We often think of a sunny day as being the ideal time for driving to our next destination. But studies show that your risk of being involved in a life-threatening car accident can be 16% higher in bright sunlight than in other weather conditions.
Why? And what can you do to protect yourself and reduce the risk of a sun glare accident?
Below, we provide some of the causes of sun glare collisions and offer some key safety tips to keep everyone traveling on the road without incident.
Why Sun Glare is Such a Problem for Drivers at All Times of the Day
We all know that when the sun is lower on the horizon and shining directly in your eyes, it can be nearly impossible to see because of the glare. Obviously, this is a dangerous situation for anyone on the road, and both drivers and pedestrians are at risk during these times of the day. But did you also know that you are in danger from sun glare even when the sun is high in the sky in the middle of the day?
Your sense of vision is critical when it comes to safe driving. Yet even someone with perfect eyesight can suffer from visual illusions that cause them to misjudge the size, position, and motion of an object. In particular, judgments about distance that rely heavily on aerial perspective can be misleading in bright sunlight.
That is because bright natural light increases the luminosity, contrast, and resolution of the terrain around us, making distant landscapes seem closer than they are and reducing our perception of speed. Not only does the incorrect perception of speed cause drivers to misjudge appropriate actions when approaching other vehicles, but it also often causes them to inadvertently increase their speed to compensate for the effect.
Prepare for Glare in Advance
You can reduce the dangers posed by sun glare by preparing in advance:
- Keep your windshield clean. Dirt, insects and other debris on a windshield scatters the light, making it even more difficult to see in sunny conditions. Make it a routine habit to check to see if the windshield is clean each time you set out, and keep a roll of paper towels or windshield wipes in the car to handle clean-up duties.
- Keep wipers in good condition and make sure the fluid reservoir is full. Set a reminder to regularly check to see that you have sufficient wiper fluid to keep the windshield clean as you’re driving. Consider keeping an extra gallon in your trunk in case you need a refill.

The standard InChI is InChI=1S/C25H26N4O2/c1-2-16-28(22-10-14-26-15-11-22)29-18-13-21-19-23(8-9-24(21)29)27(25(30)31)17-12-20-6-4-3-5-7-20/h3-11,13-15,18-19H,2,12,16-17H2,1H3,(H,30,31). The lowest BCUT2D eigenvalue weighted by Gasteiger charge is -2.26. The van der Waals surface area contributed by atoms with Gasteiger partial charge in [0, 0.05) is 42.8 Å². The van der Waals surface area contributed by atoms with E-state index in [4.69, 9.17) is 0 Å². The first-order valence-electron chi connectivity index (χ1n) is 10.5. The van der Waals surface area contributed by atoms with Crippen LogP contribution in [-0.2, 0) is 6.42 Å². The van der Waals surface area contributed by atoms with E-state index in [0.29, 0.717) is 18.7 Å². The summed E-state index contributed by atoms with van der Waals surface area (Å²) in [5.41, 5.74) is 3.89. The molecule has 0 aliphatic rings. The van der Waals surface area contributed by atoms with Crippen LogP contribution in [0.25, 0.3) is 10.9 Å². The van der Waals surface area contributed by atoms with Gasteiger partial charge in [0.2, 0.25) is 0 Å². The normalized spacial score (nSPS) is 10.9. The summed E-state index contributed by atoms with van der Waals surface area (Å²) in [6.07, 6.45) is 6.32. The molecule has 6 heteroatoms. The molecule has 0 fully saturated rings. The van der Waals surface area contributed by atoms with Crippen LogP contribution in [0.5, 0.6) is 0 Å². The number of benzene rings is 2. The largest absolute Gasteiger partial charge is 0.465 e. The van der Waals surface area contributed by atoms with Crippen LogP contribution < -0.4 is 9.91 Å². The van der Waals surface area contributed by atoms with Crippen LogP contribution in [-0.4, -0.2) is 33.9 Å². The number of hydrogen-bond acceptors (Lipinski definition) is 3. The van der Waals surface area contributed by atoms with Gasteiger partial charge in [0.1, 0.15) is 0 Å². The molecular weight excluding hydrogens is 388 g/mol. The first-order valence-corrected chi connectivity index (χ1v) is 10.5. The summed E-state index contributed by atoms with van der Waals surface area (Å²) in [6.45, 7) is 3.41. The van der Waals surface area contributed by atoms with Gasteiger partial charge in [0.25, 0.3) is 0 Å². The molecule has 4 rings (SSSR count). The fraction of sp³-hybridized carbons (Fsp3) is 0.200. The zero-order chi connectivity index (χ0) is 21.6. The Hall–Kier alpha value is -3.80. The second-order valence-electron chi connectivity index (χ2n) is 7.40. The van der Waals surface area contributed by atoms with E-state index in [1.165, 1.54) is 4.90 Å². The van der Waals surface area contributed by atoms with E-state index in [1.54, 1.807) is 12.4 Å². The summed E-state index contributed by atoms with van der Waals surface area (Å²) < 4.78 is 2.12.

- Keep a pair or two of polarized sunglasses handy in the car. Polarized lenses have a special filter that blocks intensely-reflected light and they are particularly effective against glare.
- Check your speedometer regularly to ensure that visual illusions caused by light patterns are not subconsciously affecting your speed.
- Fix chips or cracks in your windshield as soon as you notice them. Sunlight bouncing off imperfections reduces visibility considerably.
- Don’t place shiny or reflective objects on the dashboard. Even a brochure printed on glossy paper can add extra glare to your windshield.
- Drive with your headlights on. While the extra light will not help you see in sunny conditions, the lights make you more visible to other cars and can reduce your risk of a head-on collision.
Additionally, if you know that there are certain days of the year when the timing of sunrise or sunset is likely to cause a glare problem for you, try to plan an alternate route to or from work that avoids or minimizes the impact of the glare. In some areas, routes with tall buildings or trees block the sun effectively.
What to Do When Suddenly Struck by Sun Glare
Despite your best precautions, there will still be moments when you find yourself temporarily blinded by sun glare. When that happens, the best course of action is to back off the accelerator and slow down to the speed you would travel in a major rainstorm or thick fog.
Additionally, make sure to leave enough distance between yourself and the vehicle in front of you in case the driver brakes suddenly. Also, try repositioning or extending sun visors.
Seek Help if You’re in an Accident Caused by Sun Glare
While you can take all the right steps to keep yourself from colliding with another vehicle due to sun glare, you can’t always count on other drivers to be as attentive and prepared. If you are in an accident caused by sun glare and another driver did not behave responsibly, he or she could be held liable for harm caused by the accident. Although the most important thing after an accident is to get a thorough medical exam to detect injuries, it is also a good idea to seek legal guidance as soon as possible to learn how to protect your rights and preserve your options for recovery.